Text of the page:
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Roshini Claire Anthony, 29 May 2020

For coffee drinkers, drinking filtered coffee may be tied to a lower mortality risk, including cardiovascular disease (CVD)-related mortality, a study from Norway suggested.

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Pregabalin shows promise for premature ejaculation

04 Mar 2020

At 150-mg doses, oral pregabalin appears to be effective for premature ejaculation (PE), increasing intravaginal ejaculation latency time (IELT), a recent study has found.

Researchers randomly assigned PE patients to receive 150-mg pregabalin (n=39; mean age, 31.7±7.09 years), 75-mg pregabalin (n=39; mean age, 32.1±6.3 years) or placebo (n=38; mean age, 30.9±7 years). Medications were taken 1–2 hours before sexual intercourse, and a stopwatch was used to measure IELT. The trial lasted for 2 weeks.

In those who received the higher dose of pregabalin, mean IELT increased from 38.7±15.2 seconds at baseline to 84.4±50.7 seconds after 2 weeks. The changes were also positive in both the 75-mg pregabalin (43.7±12.7 to 48.4±20.3 seconds) and placebo (43.1±13.4 to 44.7±14.8 seconds) groups, though to a much lesser degree. The corresponding mean percent change values were 145.2±143.3 percent, 13.7±55.2 percent and 4.2±19.5 percent, respectively.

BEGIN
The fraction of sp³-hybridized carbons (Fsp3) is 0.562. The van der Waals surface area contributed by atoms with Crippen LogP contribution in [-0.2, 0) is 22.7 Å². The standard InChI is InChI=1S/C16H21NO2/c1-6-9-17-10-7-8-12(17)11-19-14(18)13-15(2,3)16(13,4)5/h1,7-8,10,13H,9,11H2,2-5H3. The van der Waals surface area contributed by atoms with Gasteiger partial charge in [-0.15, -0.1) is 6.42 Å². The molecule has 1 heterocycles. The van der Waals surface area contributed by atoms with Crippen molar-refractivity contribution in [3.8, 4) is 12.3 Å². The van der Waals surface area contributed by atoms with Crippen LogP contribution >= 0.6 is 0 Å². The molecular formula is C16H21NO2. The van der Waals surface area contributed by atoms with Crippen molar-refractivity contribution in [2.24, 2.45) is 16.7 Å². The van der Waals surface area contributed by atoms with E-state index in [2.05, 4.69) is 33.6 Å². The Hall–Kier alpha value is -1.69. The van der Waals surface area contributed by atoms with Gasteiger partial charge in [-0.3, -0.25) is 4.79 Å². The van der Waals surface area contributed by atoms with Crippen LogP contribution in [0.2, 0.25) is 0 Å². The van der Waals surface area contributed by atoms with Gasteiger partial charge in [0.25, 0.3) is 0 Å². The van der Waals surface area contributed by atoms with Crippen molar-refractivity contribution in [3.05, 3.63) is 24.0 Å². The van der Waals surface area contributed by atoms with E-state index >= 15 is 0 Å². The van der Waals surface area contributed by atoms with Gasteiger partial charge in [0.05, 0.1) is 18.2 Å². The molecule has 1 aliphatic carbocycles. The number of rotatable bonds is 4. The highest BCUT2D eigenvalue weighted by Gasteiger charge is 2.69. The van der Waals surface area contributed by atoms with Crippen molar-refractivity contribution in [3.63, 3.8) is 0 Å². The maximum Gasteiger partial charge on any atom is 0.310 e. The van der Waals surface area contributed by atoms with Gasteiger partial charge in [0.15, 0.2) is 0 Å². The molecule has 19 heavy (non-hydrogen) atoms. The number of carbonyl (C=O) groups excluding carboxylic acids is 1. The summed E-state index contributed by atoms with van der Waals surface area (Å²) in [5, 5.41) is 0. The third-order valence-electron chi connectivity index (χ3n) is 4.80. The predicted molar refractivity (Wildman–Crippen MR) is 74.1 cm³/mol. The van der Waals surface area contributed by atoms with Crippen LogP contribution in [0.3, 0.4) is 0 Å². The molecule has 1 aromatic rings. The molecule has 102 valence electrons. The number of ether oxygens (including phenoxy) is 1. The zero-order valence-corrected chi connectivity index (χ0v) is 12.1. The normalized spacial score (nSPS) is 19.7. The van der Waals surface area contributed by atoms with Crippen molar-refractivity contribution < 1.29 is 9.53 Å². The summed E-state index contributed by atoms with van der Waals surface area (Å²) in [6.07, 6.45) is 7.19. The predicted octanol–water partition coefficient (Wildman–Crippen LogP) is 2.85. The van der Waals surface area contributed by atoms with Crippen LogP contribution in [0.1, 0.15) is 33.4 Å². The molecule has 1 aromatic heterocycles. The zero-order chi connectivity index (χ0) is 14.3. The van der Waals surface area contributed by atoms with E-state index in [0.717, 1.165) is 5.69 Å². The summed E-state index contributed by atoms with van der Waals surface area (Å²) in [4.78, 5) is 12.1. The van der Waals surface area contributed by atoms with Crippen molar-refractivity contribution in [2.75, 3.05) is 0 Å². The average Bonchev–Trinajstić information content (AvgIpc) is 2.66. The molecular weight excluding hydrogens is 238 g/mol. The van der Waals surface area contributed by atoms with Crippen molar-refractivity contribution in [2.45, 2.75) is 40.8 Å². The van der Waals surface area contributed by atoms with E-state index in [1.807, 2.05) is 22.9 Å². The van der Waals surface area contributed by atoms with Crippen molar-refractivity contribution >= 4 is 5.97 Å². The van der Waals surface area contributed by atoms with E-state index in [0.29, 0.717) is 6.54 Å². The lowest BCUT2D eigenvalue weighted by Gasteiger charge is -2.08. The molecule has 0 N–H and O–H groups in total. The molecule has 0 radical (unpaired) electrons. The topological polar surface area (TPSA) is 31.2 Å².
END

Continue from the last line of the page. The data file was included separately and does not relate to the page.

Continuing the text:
The improvement elicited by the 150-mg dose was significantly greater than in both comparator groups. At baseline, IELT was comparable across treatment groups.

In terms of patient experience, 82 percent of men treated with 150 mg pregabalin benefited from the treatment. One patient achieved a 5-minute IELT, representing a 6-fold increase from baseline values. Two other patients had IELTs of 5 minutes. Age was not a modifying factor for IELT improvements.

These benefits came with a slightly heavier burden of safety concerns. The prevalence of adverse events in the 150-mg group was 20.5 percent, as opposed to only 12.8 percent and 2.6 percent in the 75-mg and placebo groups, respectively. However, all side effects were only mild or moderate in severity and did not lead to treatment discontinuations.

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Most Read Articles
Roshini Claire Anthony, 29 May 2020

For coffee drinkers, drinking filtered coffee may be tied to a lower mortality risk, including cardiovascular disease (CVD)-related mortality, a study from Norway suggested.

5 days ago
Use of corticosteroid is not associated with improved outcomes in idiopathic pulmonary fibrosis (IPF) patients admitted to the hospital with acute exacerbation (AE), reveals a recent study. In addition, corticosteroids may even contribute to reduced overall survival following exacerbation.
Dr. Wong Soon Tee, 28 May 2020
Acne is a common skin problem seen in primary care. Dr Wong Soon Tee of Assurance Skin Clinic at Mt Elizabeth Novena Hospital, Singapore shares his insights with Pearl Toh on how to manage acne in the primary care setting.
27 May 2020
The perception that proton pump inhibitors (PPIs) cause multiple serious adverse effects (AEs) is supported by many internists, who then recommend treatment cessation even in patients at high risk for upper gastrointestinal bleeding (UGIB), reveals a study.